oor probably won’t have much o an impact onlending activity. Still, this action will boost com-petition between banks. It also can be seen as asignal by the authorities that they intend to movein the direction o nancial market liberalization.Te question is how soon and how ar they willgo. One thing we know is that the governmentis determined to make the currency internation-ally convertible. Tis has been discussed quitepublicly. Yet this cannot happen absent interestrate liberalization.
Tere has been urther news lately that theChinese economy is growing more slowly thanhad been expected. Te purchasing manager’sindices (PMIs) or manuacturing worsened inJuly, suggesting that activity in the sector is declin-ing at an accelerating pace. China’s misortunepulled down neighboring countries, includingaiwan, South Korea, and Australia, all o whichsaw worsened PMIs in July.Te PMIs ollowed reports rom China’sgovernment about GDP growth or the secondquarter. Te headline suggests that growth sloweddown. But the reality is a bit dierent. Chinareports growth based on the percentage changerom a year earlier. By this measure, growth didindeed slow rom 7.7 percent in the rst quarterto 7.5 percent in the second quarter. However, amore useul measure is to look at the change romquarter to quarter at an annual rate. By this mea-sure, growth accelerated rom 6.6 percent in therst quarter to 7.0 percent in the second quarter.Tis is the same measure that the US governmentuses to report US GDP growth. Te Chinese don’tdo this, but the quarterly change can nonethelessbe calculated by economists. Te data suggestthat China continues to grow at a relatively slow pace, but growth did accelerate a bit in the secondquarter. Exports perormed poorly, and domesticdemand was relatively weak. Most analysts expectthat growth will remain subdued or the remain-der o the year.Tankully, there was some encouraging datarom the Chinese government recently. Retailsales increased 1.26 percent rom May to June.Tis was up rom 1.15 percent in the previousmonth. Industrial production was up 0.68 percentrom May to June, as opposed to 0.61 percent inthe previous month. Finally, xed asset investmentwas up 1.51 percent rom May to June, up rom1.43 percent in the previous month.Premier Li Keqiang responded to the newsabout modest GDP growth by saying that thegovernment will seek to avoid “wide uctuations”in economic activity. He also said that the govern-ment should create a “scientic macroeconomicpolicy ramework” that would provide the marketwith “stable predictability.”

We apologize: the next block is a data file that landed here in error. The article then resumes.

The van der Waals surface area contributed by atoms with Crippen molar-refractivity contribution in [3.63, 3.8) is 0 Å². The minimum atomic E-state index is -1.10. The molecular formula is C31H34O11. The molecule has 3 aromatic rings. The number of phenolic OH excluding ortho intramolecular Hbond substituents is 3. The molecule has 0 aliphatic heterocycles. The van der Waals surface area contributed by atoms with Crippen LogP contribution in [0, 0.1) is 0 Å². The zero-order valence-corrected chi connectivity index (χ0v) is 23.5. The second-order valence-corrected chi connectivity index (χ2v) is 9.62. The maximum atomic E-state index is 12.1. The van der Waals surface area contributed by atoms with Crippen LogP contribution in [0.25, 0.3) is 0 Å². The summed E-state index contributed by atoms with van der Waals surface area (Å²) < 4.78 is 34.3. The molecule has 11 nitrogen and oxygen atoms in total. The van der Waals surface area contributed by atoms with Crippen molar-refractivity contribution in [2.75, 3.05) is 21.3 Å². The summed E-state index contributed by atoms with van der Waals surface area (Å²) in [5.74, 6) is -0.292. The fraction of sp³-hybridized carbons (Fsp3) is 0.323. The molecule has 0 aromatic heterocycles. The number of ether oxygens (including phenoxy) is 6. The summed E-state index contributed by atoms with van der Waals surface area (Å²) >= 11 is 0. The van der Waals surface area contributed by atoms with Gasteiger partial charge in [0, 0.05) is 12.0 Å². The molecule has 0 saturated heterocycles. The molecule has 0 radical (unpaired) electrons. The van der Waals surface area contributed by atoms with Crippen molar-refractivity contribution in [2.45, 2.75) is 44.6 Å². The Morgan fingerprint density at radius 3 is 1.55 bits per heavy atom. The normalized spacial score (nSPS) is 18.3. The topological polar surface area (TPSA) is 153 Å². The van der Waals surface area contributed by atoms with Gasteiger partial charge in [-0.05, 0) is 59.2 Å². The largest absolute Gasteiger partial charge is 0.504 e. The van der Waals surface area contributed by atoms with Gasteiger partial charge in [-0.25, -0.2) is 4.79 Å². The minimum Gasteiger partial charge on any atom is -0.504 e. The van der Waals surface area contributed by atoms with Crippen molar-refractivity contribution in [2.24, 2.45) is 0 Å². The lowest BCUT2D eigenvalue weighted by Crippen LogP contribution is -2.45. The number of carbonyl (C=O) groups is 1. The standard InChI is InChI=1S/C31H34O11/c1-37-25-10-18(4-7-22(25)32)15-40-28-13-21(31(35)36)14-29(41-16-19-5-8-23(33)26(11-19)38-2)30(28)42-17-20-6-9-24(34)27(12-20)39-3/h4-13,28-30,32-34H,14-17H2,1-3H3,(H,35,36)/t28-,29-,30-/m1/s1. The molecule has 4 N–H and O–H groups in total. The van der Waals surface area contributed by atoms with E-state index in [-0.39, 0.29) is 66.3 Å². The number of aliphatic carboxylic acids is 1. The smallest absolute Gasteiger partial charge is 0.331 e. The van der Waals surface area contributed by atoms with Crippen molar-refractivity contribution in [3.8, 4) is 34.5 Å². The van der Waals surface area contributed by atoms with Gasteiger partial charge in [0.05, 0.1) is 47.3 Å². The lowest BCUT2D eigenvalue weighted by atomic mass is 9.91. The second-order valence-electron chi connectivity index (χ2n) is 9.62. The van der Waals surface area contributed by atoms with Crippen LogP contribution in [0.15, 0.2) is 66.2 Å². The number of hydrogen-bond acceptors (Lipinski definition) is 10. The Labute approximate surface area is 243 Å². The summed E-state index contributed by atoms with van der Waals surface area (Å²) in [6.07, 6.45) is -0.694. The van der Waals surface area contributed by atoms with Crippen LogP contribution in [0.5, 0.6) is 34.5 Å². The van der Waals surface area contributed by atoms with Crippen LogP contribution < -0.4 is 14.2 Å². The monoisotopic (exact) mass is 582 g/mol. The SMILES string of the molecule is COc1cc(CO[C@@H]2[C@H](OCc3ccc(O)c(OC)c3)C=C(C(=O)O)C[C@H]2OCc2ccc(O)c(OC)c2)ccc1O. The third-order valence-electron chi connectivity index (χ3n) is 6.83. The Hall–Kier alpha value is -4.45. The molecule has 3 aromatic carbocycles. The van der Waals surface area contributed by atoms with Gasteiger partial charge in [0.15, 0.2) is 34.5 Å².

While somewhat vague, this statement can be interpreted to meanthat, while the government is comortable withslower growth, it wants to stabilize growth andavoid volatility.Interestingly, although economic growth inChina has decelerated, employment growth hasaccelerated. It was reported that in the rst sixmonths o 2013, China created 7.25 million new jobs, more than in the corresponding period in2012. One o the biggest ears o the Chinese lead-ership is a rise in unemployment. Tey probably will be willing to absorb a slowdown in growth aslong as entrants to the labor orce can nd work.A Chinese government ofcial said that, goingorward, more jobs will need to be created in
Interestingly, although economic growth in China hasdecelerated, employment growth has accelerated.
Asia Pacifc Economic Outlook—September 2013